The News Courier in Athens, Alabama

State and Nation

April 10, 2013

Obama budget: Trim Social Security, tax wealthy

WASHINGTON (AP) — President Barack Obama sent Congress a $3.8 trillion spending blueprint on Wednesday that strives to achieve a "grand bargain" to tame runaway deficits, raising taxes on the wealthy and trimming popular benefit programs including Social Security and Medicare.

The president's budget projects deficit reductions of $1.8 trillion over the next decade, achieved with higher taxes, reductions in payments to Medicare providers and cutbacks in the cost-of-living adjustments paid to millions of recipients in Social Security and other government programs.

The budget would also nearly double the federal tax on cigarettes to $1.95 per pack. That money would fund a new pre-school program for 4-year-olds.

The president's proposed spending for the 2014 fiscal year, which begins Oct. 1, would rise 2.5 percent from this year.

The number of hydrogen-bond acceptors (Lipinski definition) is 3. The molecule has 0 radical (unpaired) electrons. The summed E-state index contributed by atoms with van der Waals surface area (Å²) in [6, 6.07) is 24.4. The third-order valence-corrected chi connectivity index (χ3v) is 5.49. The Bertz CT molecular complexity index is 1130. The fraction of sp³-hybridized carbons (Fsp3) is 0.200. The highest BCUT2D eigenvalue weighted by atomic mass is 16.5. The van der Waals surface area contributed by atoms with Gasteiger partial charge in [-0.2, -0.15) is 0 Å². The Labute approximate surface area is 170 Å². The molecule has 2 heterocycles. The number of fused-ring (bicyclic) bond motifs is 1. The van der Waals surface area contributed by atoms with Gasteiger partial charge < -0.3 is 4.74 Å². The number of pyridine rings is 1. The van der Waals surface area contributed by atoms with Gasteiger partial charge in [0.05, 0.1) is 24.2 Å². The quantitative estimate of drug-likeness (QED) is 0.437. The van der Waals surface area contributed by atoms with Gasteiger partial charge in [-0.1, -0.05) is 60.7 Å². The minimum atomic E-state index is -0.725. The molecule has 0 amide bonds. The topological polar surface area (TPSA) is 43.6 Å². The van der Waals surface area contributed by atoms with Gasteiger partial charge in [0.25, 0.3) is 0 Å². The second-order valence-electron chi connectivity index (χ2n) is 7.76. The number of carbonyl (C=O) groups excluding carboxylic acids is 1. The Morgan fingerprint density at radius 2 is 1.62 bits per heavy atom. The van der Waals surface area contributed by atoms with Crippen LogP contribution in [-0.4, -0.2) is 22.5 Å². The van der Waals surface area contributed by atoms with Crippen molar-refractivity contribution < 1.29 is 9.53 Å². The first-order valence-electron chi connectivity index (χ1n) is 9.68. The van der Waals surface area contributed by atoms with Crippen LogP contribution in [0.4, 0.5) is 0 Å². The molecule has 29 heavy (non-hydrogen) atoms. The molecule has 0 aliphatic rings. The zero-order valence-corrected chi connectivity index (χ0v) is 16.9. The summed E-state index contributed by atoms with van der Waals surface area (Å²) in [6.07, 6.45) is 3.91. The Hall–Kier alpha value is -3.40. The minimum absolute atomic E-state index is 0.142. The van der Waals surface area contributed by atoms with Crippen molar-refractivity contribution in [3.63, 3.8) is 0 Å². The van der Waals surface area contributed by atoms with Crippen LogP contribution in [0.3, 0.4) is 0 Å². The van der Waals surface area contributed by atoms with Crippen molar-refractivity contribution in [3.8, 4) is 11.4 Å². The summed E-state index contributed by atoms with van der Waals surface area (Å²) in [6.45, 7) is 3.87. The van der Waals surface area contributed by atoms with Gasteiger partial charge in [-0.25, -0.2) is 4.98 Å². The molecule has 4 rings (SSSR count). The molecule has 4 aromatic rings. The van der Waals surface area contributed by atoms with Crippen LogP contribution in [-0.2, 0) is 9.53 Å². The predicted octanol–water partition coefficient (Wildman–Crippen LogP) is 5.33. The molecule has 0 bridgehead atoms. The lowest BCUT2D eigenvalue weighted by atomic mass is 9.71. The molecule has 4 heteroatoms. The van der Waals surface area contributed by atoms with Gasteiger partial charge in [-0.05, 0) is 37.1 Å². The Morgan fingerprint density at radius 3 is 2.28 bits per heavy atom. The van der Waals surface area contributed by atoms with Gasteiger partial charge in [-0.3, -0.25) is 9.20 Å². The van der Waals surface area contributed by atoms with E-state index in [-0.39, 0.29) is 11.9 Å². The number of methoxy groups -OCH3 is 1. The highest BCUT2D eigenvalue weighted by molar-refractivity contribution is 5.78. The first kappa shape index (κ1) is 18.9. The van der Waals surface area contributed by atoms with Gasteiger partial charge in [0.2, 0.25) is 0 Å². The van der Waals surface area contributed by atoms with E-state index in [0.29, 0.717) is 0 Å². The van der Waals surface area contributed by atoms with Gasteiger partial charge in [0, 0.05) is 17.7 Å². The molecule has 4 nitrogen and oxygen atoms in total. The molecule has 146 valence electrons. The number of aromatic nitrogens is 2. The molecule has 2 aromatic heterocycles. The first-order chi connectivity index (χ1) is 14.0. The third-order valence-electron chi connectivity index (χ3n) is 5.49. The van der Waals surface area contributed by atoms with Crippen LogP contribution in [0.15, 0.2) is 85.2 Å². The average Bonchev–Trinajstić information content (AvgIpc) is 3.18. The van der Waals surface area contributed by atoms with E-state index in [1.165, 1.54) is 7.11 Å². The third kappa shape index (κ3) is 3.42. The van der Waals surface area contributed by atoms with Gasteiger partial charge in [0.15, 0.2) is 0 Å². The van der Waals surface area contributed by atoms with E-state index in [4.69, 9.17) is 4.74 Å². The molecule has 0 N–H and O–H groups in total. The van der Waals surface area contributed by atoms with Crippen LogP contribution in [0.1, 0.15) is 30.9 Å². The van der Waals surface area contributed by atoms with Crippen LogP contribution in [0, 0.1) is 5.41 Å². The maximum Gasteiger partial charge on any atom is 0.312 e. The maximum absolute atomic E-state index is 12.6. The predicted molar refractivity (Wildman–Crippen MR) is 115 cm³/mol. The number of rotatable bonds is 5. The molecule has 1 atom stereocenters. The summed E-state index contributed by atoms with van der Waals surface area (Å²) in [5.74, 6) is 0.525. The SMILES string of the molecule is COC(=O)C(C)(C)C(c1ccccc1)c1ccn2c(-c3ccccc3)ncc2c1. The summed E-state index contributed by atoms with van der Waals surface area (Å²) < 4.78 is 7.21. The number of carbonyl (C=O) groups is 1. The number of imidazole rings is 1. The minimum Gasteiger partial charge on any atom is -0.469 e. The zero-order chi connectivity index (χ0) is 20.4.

The budget projects a deficit for the current year of $973 billion, falling to $744 billion in 2014. Those would be the first deficits below $1 trillion since 2008. Even with the president's deficit reductions, the budget projects the red ink would total $5.3 trillion over the next 10 years.

The plan includes a compromise proposal that Obama offered to House Speaker John Boehner during "fiscal cliff" negotiations last December. Boehner walked away from those talks because of his objections to raising taxes on the wealthy.

By including proposals to trim Social Security and Medicare, the government's two biggest benefit programs, Obama is hoping to entice Republicans to consider tax increases.

"I have already met Republicans more than halfway, so in the coming days and weeks I hope that Republicans will come forward and demonstrate that they're really as serious about the deficit and debt as they claim to be," Obama said in the White House Rose Garden.

But instead of moving Congress nearer a grand bargain, Obama's proposals so far have managed to anger both the Republicans, who are upset by higher taxes, and Democrats unhappy about cuts to Social Security benefits.

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